Microsoft, Tech Giants Weigh In on U.S. Spying
Microsoft and other big tech companies, still reeling from allegations that they help facilitate National Security Agency (NSA) spying, have joined together to voice their support for the USA Freedom Act, which would rein in the agency's surveillance activities
The Washington Post published a letter, dated Oct. 31, from several influential tech companies and addressed to the legislation's authors and sponsors in Congress, namely senators Patrick J. Leahy and Michael S. Lee, and John Conyers Jr. and Frank James Sensenbrenner Jr. of the U.S. House of Representatives. In it, they stated that they "welcome the debate about how to protect both national security and privacy interests" and that they "applaud the sponsors of the USA Freedom Act for making an important contribution to this discussion."
In a rare show of solidarity, the letter was signed by AOL, Apple, Facebook, Google, Microsoft and Yahoo.
Alluding to the headline-grabbing disclosures of classified information provided by ex-NSA contractor Edward Snowden, the companies argue that the "volume and complexity of the information that has been disclosed in recent months has created significant confusion here and around the world, making it more difficult to identify appropriate policy prescriptions." In the latest round of revelations, the NSA is said to have the ability to intercept all Google and Yahoo traffic.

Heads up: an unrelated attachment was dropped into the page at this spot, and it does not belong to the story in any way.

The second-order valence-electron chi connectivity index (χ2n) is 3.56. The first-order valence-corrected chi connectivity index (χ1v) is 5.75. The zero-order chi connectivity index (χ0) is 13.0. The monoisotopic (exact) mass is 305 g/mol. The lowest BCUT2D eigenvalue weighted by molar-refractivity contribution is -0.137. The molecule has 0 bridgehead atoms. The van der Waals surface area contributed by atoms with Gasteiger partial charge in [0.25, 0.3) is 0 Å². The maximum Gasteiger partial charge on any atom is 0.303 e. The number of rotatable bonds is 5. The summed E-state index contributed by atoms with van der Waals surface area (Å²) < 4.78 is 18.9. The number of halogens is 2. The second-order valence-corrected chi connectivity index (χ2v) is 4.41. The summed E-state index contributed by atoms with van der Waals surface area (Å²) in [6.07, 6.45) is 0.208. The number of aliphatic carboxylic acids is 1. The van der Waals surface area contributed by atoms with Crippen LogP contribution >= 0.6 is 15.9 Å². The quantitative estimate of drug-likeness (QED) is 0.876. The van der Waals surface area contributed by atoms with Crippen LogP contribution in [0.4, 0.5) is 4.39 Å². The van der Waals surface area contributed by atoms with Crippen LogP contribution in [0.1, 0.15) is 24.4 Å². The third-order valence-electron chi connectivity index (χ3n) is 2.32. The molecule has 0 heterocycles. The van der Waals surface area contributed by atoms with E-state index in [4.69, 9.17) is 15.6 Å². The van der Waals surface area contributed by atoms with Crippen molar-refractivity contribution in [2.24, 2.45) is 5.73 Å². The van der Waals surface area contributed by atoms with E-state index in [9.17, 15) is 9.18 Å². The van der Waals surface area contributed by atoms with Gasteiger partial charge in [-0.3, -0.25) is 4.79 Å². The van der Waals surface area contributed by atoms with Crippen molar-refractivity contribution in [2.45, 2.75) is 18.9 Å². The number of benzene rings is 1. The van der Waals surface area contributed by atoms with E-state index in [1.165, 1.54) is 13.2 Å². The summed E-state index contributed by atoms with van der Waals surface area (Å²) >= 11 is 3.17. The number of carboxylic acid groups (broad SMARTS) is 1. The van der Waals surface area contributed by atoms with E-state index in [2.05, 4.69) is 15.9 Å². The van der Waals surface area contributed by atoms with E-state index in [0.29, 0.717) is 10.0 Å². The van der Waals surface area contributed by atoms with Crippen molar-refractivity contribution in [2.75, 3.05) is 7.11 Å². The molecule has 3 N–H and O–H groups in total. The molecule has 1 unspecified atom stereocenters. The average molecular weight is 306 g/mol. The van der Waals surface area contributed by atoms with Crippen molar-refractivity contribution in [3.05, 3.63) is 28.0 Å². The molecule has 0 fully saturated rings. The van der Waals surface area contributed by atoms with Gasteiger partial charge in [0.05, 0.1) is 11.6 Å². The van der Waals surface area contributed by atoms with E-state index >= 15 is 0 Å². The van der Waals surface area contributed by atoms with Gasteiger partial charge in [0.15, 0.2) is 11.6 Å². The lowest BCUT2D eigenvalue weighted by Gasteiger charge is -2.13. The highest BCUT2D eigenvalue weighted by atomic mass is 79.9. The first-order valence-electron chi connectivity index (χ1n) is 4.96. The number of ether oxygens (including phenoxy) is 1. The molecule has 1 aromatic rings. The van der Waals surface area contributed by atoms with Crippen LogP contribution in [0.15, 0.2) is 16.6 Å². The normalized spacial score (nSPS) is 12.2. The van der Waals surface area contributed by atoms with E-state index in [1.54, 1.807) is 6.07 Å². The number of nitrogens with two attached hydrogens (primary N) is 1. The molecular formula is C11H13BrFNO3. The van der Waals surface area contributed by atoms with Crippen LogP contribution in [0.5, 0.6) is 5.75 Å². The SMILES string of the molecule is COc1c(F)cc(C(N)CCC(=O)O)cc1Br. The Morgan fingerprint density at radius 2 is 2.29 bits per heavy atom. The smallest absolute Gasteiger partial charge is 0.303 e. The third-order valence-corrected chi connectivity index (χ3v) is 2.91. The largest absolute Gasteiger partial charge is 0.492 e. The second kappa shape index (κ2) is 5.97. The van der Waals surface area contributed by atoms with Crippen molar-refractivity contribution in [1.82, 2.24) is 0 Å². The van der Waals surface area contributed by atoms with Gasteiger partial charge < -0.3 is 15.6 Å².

The companies also expressed their frustration at being legally hamstrung in providing more detailed data about law-enforcement requests for user data. "Allowing companies to be transparent about the number and nature of requests will help the public better understand the facts about the government's authority to compel technology companies to disclose user data and how technology companies respond to the targeted legal demands we receive," they wrote.
Microsoft has made repeated calls to allow it to come clean on some of the most secretive demands for user information, namely Foreign Intelligence Surveillance Act (FISA) requests.
Microsoft General Counsel Bradford L. Smith appealed to U.S. Attorney General Eric Holder in a July 16 letter "to get involved personally in assessing the constitutional issues raised by Microsoft and other companies that have repeatedly asked to share publicly more complete information about how we handle national security requests for customer information." This followed a June 19 motion filed on June 19 with the U.S. Foreign Intelligence Surveillance Court, in which the company asserted a First Amendment right to provide information on FISA requests.
They also hope to dispel the notion that they are complicit in the NSA's alleged capability to pull data directly from their data centers. "Transparency in this regard will also help to counter erroneous reports that we permit intelligence agencies 'direct access' to our companies' servers or that we are participants in a bulk Internet records collection program," added the companies.
"Our companies believe that government surveillance practices should also be reformed to include substantial enhancements to privacy protections and appropriate oversight and accountability mechanisms for those programs," added Microsoft, Google and their peers.